The Democrats' fixes bill was necessary to get a reluctant House to pass the Senate's health care reform measure unchanged. If there had been any changes to that initial bill, it would have had to go back to the Senate for another vote, which almost certainly would have failed. Since a special election earlier this year in which Democrats lost the Senate seat formerly held by Sen. Ted Kennedy, the party has not had enough votes to overcome a Republican filibuster.

That situation prompted the two-bill strategy Democrats are using. After passing the Senate bill without changes, House Democrats passed the fixes bill Sunday to alter provisions they did not like. Because the bill was being handled under the reconciliation rules in the Senate, only 51 votes were needed for passage.

The compromise package added more than $60 billion to the overall plan's cost partly by expanding insurance subsidies for middle- and lower-income families. Specific provisions included:

• Closing the Medicare prescription drug "doughnut hole" by 2020. Under current law, Medicare stops covering drug costs after a plan and beneficiary have spent more than $2,830 on prescription drugs. It starts paying again after an individual's out-of-pocket expenses exceed $4,550. Senior citizens stuck in the doughnut hole this year will receive a $250 rebate.

• Raising the threshold for imposing the so-called "Cadillac" tax on expensive health insurance plans to coverage valued at more than $10,200 for individuals and $27,500 for families. The tax won't kick in until 2018.

• Imposing an additional 3.8 percent Medicare payroll tax on investment income for individuals making more than $200,000 a year and couples making more than $250,000 a year.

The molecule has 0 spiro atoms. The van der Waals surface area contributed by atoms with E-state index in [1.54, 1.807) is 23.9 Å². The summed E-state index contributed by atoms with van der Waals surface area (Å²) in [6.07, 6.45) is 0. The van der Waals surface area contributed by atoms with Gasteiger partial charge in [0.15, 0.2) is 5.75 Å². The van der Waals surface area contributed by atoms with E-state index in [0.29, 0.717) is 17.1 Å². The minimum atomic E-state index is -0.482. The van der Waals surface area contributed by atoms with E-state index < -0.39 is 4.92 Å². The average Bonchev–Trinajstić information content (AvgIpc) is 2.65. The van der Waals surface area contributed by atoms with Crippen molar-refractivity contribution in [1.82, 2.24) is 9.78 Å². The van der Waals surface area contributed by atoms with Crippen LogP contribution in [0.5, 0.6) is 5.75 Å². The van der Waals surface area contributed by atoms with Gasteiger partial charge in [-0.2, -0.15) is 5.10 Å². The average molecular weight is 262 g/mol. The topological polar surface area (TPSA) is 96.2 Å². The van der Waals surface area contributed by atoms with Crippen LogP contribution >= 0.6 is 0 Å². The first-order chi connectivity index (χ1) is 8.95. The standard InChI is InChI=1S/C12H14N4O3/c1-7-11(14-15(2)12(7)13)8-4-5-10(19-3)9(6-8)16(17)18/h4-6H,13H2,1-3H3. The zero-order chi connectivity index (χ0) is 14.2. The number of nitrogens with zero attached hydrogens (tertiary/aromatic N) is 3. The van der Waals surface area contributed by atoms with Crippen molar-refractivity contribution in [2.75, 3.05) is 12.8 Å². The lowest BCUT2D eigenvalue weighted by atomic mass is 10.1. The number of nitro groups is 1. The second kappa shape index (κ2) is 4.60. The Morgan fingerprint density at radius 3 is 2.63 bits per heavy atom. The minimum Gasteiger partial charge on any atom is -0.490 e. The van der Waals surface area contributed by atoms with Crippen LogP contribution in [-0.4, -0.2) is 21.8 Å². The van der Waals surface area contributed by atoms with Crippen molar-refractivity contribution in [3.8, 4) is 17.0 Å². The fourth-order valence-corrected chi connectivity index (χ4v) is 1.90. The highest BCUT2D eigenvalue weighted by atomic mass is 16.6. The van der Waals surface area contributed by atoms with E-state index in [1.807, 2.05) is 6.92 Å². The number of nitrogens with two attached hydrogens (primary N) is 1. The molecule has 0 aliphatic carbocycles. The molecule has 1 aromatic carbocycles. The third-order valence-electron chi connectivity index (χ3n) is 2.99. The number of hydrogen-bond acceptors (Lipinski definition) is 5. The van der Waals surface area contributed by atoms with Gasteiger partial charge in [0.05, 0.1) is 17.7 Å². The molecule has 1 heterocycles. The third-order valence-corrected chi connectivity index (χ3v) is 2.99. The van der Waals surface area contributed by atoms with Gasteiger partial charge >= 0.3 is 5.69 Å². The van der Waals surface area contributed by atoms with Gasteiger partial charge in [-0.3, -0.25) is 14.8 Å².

• Eliminating a special exemption for the state of Nebraska from all new Medicaid expenses -- known as the "Cornhusker Kickback." The federal government will instead assist every state by picking up 100 percent of the costs of expanded Medicaid coverage between 2014 and 2016, and 90 percent starting in 2020.

• Reducing the fine for individuals who do not purchase coverage from $750 to $695.

• Increasing the fine on large companies failing to provide health coverage for workers from $750 to $2,000 per employee.

The compromise package would add more than $60 billion to the overall plan's cost partly by expanding insurance subsidies for middle- and lower-income families. It also would expand Medicare's prescription drug benefit while scaling back the bill's taxes on expensive insurance plans.

Among the GOP amendments to the fixes bill defeated by Democrats were a provision to eliminate new penalties being imposed on businesses whose workers use federally subsidized insurance.

In addition, Sen. Tom Coburn, R-Oklahoma, proposed that drugs for erectile dysfunction, such as Viagra and Cialis, be prohibited to sex offenders, and Sen. John McCain, R-Arizona, sought to strike so-called "sweetheart deals," such as an extra $300 million in Medicaid funds for Louisiana.

Republicans are "not serious about helping this bill," Senate Majority Leader Harry Reid, D-Nevada, said Wednesday. They are concerned only with "throwing roadblocks in front of anything we do."

Republicans raised points of order against the fixes bill on two provisions, and the Senate parliamentarian ruled them legitimate. Democrats lacked the 60 votes necessary to override the ruling.

CNN's Ted Barrett, Tom Cohen, Alan Silverleib, Lisa Desjardins and Deirdre Walsh contributed to this report.